Handbook of Health Psychology

By Andrew Baum; Tracey A. Revenson et al. | Go to book overview

10
Personality's Role in the Protection
and Enhancement of Health:
Where the Research Has Been,
Where It Is Stuck, How It Might Move
Suzanne C. Ouellette
The City University of New York
Joanne DiPlacido
Central Connecticut State College

There is something engaging about research on positive health outcomes. Research that seeks to explain why some people thrive, or at least remain physically and psychologically intact in the face of arduous circumstances, catches on quickly. Whether it is called a sense of coherence, hardiness, optimism, resilience, or any one of a growing number of such terms, it is the personality characteristic that promises health in spite of hardship and inspires both scientists and ordinary folk. This chapter provides an overview of such research and offers encouraging yet cautionary advice about its future. Along with the gains of research on health protective personality characteristics, both specific conceptual and methodological shortcomings within and across work are pointed out on a number of different constructs. Also noted are more general ideological concerns about why and how such personality and health research is conducted. To address both the specific and the general critique, the chapter turns to contemporary trends within personality and the broader field of psychology for ideas about future personality and health research.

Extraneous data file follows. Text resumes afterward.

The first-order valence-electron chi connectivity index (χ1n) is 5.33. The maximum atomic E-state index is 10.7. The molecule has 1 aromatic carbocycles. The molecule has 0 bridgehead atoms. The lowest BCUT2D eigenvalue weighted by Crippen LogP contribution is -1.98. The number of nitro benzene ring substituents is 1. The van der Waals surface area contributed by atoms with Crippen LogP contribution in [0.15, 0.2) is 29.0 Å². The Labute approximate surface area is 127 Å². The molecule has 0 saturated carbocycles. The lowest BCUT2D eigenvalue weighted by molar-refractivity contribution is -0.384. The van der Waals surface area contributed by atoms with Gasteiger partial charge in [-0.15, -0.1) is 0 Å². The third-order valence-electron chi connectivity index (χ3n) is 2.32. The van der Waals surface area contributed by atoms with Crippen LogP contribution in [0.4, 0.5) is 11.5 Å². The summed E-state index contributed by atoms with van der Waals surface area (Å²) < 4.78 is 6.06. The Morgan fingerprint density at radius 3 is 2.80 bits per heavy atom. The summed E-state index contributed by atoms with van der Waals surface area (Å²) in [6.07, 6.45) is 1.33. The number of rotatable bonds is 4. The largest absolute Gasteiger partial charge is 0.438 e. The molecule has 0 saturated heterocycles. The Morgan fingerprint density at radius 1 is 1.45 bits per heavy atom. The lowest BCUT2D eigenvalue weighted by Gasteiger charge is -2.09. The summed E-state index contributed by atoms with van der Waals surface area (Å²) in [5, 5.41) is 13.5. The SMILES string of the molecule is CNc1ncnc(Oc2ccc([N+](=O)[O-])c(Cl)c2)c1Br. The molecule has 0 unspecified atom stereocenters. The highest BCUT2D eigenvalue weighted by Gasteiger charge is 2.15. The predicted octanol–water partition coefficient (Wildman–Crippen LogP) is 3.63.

The first section contains summaries of work with some of the key constructs used in health research on positive outcomes. As a unit of personality, each of these constructs represents a distinguishing characteristic in people's system of behavior and experience that is thought to be relatively long standing and expressed through their thoughts, feelings, and/or actions across the various areas of their life. The chapter reviews sense of coherence, hardiness, a set of control- related notions (including dispositional optimism, explanatory style, health locus of control, and self-efficacy), and affiliative trust. These personality constructs have been found to do one or more of the following: correlate directly with health; correlate with health-related behaviors; and minimize persons' likelihood of getting sick or sicker in the wake of stressors, including stressors that consist of acute and chronic illness conditions. For each of the personality constructs, there are basic definitions and a sketch of the theoretical background, measurement strategies, key findings, and a statement on unresolved issues.

The second section pulls back from the particular constructs to raise questions that apply to the whole research enterprise on personality and positive health outcomes. These have to do with gaps in the literature and ideological assumptions that emerge from but are typically not addressed in published

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